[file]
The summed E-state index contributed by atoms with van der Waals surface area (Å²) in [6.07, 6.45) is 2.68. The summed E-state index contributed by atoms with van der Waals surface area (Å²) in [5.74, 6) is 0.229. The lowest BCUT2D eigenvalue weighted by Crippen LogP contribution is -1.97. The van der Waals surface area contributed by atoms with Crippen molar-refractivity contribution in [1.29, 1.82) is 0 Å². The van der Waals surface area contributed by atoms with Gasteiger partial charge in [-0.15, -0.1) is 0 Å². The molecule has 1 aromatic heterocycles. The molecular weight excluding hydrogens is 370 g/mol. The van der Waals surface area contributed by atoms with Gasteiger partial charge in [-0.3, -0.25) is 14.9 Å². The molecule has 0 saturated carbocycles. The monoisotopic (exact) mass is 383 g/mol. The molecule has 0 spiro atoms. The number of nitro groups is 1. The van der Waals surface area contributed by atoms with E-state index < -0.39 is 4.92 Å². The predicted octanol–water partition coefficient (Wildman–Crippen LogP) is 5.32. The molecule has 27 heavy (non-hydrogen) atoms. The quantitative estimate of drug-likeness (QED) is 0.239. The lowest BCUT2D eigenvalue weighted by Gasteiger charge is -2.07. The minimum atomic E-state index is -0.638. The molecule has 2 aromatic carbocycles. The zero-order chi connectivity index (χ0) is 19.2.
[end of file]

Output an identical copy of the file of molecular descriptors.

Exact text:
The summed E-state index contributed by atoms with van der Waals surface area (Å²) in [6.07, 6.45) is 2.68. The summed E-state index contributed by atoms with van der Waals surface area (Å²) in [5.74, 6) is 0.229. The lowest BCUT2D eigenvalue weighted by Crippen LogP contribution is -1.97. The van der Waals surface area contributed by atoms with Crippen molar-refractivity contribution in [1.29, 1.82) is 0 Å². The van der Waals surface area contributed by atoms with Gasteiger partial charge in [-0.15, -0.1) is 0 Å². The molecule has 1 aromatic heterocycles. The molecular weight excluding hydrogens is 370 g/mol. The van der Waals surface area contributed by atoms with Gasteiger partial charge in [-0.3, -0.25) is 14.9 Å². The molecule has 0 saturated carbocycles. The monoisotopic (exact) mass is 383 g/mol. The molecule has 0 spiro atoms. The number of nitro groups is 1. The van der Waals surface area contributed by atoms with E-state index < -0.39 is 4.92 Å². The predicted octanol–water partition coefficient (Wildman–Crippen LogP) is 5.32. The molecule has 27 heavy (non-hydrogen) atoms. The quantitative estimate of drug-likeness (QED) is 0.239. The lowest BCUT2D eigenvalue weighted by Gasteiger charge is -2.07. The minimum atomic E-state index is -0.638. The molecule has 2 aromatic carbocycles. The zero-order chi connectivity index (χ0) is 19.2.